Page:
Quite often, young parents put off doing any estate planning. It’s usually for the same reasons everyone else procrastinates—they don’t think they’re old enough or own enough, or think it’s too expensive. (See Top 5 Reasons People Procrastinate about Estate Planning.) But young parents must consider what would happen to their spouse and young children if something were to happen to them. While none of us expects to die or even become incapacitated while our family is young, planning for the possibility is the prudent and responsible thing to do.
Your plan should provide for the surviving spouse and children if one of you becomes incapacitated or dies, and for your children if something happens to both of you. If you are a single parent or unmarried couple, you will need special guidance from an experienced estate planning attorney. In addition to general estate planning information provided on this website, the following is particularly important to parents of young children.
Name a Guardian for Your Minor Children
If something happens to one of you, the other parent will usually continue to raise the children. But who will raise them if the surviving parent is physically or emotionally unable, or if something happens to both of you? This is often a difficult decision. But if you don’t name a guardian for your minor children, a judge will appoint one without knowing your wishes, your children or your family members. In most states, a guardian is named in a will. If you have a living trust, your attorney will likely prepare a short will for this. A judge can appoint someone else, but will likely give preference to your choice.
Name Someone to Manage Your Children’s Inheritance
Many people think that if they name a guardian for their children in their will, that person will automatically be able to use the inheritance to take care of the children. But that’s not what happens. When the will is probated (or if you die without a will), the court will establish a guardianship for the child and appoint a guardian to raise the child. However, the court, not the guardian, will control the inheritance until the child reaches legal age (18 or 21). At that time, the child automatically receives the entire inheritance. Most parents prefer that their children inherit at a later age, but with a simple will (which most have) you have no choice.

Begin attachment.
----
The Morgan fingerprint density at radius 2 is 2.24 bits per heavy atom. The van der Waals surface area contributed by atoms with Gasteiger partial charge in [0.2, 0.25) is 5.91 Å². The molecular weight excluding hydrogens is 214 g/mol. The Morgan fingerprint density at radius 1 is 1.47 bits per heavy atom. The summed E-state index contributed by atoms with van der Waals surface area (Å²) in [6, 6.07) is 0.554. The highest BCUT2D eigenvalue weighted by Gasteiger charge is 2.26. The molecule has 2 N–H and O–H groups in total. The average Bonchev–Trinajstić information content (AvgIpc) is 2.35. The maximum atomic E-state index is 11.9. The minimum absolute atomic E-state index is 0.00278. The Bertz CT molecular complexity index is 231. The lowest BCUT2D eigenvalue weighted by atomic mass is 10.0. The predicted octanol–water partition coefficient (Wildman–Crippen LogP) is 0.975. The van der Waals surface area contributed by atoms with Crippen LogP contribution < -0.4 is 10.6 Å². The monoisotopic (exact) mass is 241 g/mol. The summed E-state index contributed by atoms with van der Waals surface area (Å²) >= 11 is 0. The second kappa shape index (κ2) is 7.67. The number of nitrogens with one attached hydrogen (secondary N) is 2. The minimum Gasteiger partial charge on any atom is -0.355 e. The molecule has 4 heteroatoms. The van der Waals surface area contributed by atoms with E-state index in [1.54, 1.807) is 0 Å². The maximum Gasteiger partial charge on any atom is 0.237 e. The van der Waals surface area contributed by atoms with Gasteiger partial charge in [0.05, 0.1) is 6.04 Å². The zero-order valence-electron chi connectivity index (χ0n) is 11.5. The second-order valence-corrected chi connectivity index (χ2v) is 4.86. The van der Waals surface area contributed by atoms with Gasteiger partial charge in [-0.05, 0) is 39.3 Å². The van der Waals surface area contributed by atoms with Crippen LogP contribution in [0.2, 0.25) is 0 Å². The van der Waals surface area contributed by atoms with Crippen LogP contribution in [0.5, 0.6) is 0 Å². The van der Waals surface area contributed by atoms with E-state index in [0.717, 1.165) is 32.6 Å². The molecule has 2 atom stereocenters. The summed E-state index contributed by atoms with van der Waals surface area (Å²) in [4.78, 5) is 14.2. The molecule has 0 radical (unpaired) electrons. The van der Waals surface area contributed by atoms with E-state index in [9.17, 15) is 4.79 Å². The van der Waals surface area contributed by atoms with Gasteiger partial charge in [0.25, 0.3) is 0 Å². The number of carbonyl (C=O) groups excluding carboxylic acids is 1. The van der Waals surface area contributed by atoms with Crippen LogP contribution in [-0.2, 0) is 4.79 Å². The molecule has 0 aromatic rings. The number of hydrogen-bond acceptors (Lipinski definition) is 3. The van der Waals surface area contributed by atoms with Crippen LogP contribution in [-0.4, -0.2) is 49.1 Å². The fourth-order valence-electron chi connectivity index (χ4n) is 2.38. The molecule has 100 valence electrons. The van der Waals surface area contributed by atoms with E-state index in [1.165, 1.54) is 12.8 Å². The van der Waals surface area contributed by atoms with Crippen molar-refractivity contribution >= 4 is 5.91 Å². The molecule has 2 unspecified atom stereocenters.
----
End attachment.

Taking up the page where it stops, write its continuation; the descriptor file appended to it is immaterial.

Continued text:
Court guardianships can be slow to act and become costly. Expenses must be documented, audited and approved by the court. And because the court must do its best to treat everyone equally under the law, it is difficult to make exceptions for each child’s unique needs. All costs are paid from the inheritance, leaving less to provide for the child.
Having a Children’s Trust in Your Will Does Not Solve the Problem
If you have a will that includes a children’s trust in it, you can name someone to manage the inheritance after you die instead of the court. But your will must go through probate first—the children’s trust is funded with your assets after your will is probated and all expenses have been paid. Also, a children’s trust in a will cannot go into effect if you become incapacitated, because your will can only go into effect after you die.
Why a Children’s Trust in a Living Trust is Preferred